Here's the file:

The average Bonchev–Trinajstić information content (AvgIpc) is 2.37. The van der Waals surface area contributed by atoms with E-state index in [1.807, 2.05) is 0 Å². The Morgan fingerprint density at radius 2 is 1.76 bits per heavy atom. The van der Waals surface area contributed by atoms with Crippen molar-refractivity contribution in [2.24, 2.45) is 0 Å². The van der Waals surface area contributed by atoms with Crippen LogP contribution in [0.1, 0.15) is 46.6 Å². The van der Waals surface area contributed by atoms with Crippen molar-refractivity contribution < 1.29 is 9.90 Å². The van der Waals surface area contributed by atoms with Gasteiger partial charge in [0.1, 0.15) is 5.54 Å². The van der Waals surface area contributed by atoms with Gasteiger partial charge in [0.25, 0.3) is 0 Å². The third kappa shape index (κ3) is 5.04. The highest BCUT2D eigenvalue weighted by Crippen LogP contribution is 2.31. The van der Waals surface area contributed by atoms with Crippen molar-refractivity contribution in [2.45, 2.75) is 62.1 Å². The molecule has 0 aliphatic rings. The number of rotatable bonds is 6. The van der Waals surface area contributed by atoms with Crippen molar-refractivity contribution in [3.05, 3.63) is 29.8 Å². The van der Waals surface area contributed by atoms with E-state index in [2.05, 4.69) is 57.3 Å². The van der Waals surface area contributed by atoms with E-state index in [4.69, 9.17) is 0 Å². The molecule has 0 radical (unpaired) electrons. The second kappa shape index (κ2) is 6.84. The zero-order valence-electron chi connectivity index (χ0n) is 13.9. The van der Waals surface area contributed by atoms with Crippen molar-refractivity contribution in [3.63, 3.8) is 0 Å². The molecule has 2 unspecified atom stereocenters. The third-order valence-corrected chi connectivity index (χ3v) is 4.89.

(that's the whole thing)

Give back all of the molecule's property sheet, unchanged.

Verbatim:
The average Bonchev–Trinajstić information content (AvgIpc) is 2.37. The van der Waals surface area contributed by atoms with E-state index in [1.807, 2.05) is 0 Å². The Morgan fingerprint density at radius 2 is 1.76 bits per heavy atom. The van der Waals surface area contributed by atoms with Crippen molar-refractivity contribution in [2.24, 2.45) is 0 Å². The van der Waals surface area contributed by atoms with Crippen LogP contribution in [0.1, 0.15) is 46.6 Å². The van der Waals surface area contributed by atoms with Crippen molar-refractivity contribution < 1.29 is 9.90 Å². The van der Waals surface area contributed by atoms with Gasteiger partial charge in [0.1, 0.15) is 5.54 Å². The van der Waals surface area contributed by atoms with Gasteiger partial charge in [0.25, 0.3) is 0 Å². The third kappa shape index (κ3) is 5.04. The highest BCUT2D eigenvalue weighted by Crippen LogP contribution is 2.31. The van der Waals surface area contributed by atoms with Crippen molar-refractivity contribution in [2.45, 2.75) is 62.1 Å². The molecule has 0 aliphatic rings. The number of rotatable bonds is 6. The van der Waals surface area contributed by atoms with Crippen molar-refractivity contribution in [3.05, 3.63) is 29.8 Å². The van der Waals surface area contributed by atoms with E-state index in [2.05, 4.69) is 57.3 Å². The van der Waals surface area contributed by atoms with E-state index in [4.69, 9.17) is 0 Å². The molecule has 0 radical (unpaired) electrons. The second kappa shape index (κ2) is 6.84. The zero-order valence-electron chi connectivity index (χ0n) is 13.9. The van der Waals surface area contributed by atoms with Crippen molar-refractivity contribution in [3.63, 3.8) is 0 Å². The molecule has 2 unspecified atom stereocenters. The third-order valence-corrected chi connectivity index (χ3v) is 4.89.